- B&R Automation exhibited the Acopos 6D alongside its other technologies at PACK EXPO Las Vegas.
- The Acopos 6D uses levitating planar tiles to transport items without the restrictions of a pre-determined track.
- Special functions that allow the Acopos 6D to swirl and level contents of vessels are also available.
- The Mini-Geo and Acopos 6D from B&R Automation
- Why Conveyance Technologies Remain an Industry Lynchpin
- Visit PMMI's Business Intelligence Library and download their executive summaries of their latest reports for free
|Read the transcript below:|
Today we're going to be showing a little bit more footage from the show floor at last month's PACK EXPO Las Vegas convention. Presenting in the video is going to be Corey Morton, head of product management at B&R Automation, and he is demonstrating B&R's Acopos 6D conveyance system. Now, if you haven't ever seen this system before, it's very unique and makes for a very dynamic demonstration. The way it works is by moving items on individual shuttle tiles, or planar movers as they're sometimes called, that are quite literally levitating above a magnetic surface. And because of this, they're able to move entirely freely, that is, unimpeded by any kind of set track that another type of conveyance system might impose on objects it's moving.
So in addition, there are all kinds of special functions that the Acopos 6D can perform. For instance, one of the things it does that you'll see, which is very interesting, is that it can use motion to swirl liquids in small canisters, possibly to mix certain types of solutions that might be used in pharmaceutical production or something like that. Or another thing it can do is it can kind of move the tiles back and forth very rapidly to level out powders and things like that. And of course it can be used to weigh objects in the shuttling so that you can do all sorts of measurement and quality control tasks while you're moving these things without the need for any separate peripheral equipment.
Corey Morton: Hi, my name is Corey Morton. I'm head of product management for B&R here in North America and this is Acopos 6D demo. And we're trying to highlight a few things with this demo. One, of course, is the six degrees of freedom that you get with a product like Acopos 6D. And the other is our ability to synchronize very tightly with external equipment, in this case it happens to be a robot where we synchronize a shuttle to the tool center point of the robot. What you'll see with the six degrees of freedom that you have with a product like this is that you can move freely in the X and Y axis. You can also rotate around the X and Y axis. You can also move in the Z axis, so that's a vertical movement. And in addition, you can rotate around that Z axis and you can do all these movements simultaneously.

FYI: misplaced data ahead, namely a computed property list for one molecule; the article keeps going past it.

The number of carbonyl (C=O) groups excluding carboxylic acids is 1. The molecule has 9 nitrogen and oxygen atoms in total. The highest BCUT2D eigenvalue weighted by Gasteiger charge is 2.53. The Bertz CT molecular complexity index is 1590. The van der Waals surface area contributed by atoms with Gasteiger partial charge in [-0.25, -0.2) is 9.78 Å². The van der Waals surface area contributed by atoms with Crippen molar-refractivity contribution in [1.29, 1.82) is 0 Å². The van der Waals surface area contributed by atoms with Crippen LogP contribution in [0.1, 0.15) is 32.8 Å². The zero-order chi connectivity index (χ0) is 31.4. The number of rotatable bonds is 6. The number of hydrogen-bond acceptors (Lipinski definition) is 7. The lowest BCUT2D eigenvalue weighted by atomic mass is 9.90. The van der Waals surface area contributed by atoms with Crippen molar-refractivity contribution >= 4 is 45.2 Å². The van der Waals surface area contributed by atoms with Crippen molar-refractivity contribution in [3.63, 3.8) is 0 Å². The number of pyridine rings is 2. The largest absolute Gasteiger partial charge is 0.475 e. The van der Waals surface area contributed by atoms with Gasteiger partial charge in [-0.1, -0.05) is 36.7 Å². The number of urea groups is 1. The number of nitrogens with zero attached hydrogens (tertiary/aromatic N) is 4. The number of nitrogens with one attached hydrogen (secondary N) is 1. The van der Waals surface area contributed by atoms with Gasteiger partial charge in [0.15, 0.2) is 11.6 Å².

So this gives you ability to do some operations, like weighing of product, or even maybe banking a product around a curve to prevent it from sloshing out of whatever container it may be in. You can also use it to do very tight circular movements, maybe to level a powder substrate or something like that. So it's very exciting. It's much more than just a conveyance product, it can be part of the process. And it also forces you to think a little bit outside the linear process type format and think a little bit more freely about how you can change the footprint of your machine and greatly reduce it.
Some of the other interesting things about the technology is the ability to scale to much larger systems. Basically with one controller, you can have 200 of the black segments, which are the squares that you see right over here, and then you can have 50 shuttles. That's all on one single controller. If you need more than that, of course you just add a controller and these are fully synchronized over POWERLINK. What you see here is a full digital twin. This is also inherent in our environment and that is Automation Studio, and it shows you exactly what's happening in the physical demo as well. There's another mode to the demo where we simulate a process and in the digital twin, you'll actually receive product on the shuttles being loaded and unloaded by the robot. You'll actually see a vision system as well that aren't physically present.
David Miller: Thanks for watching Take Five with Automation World.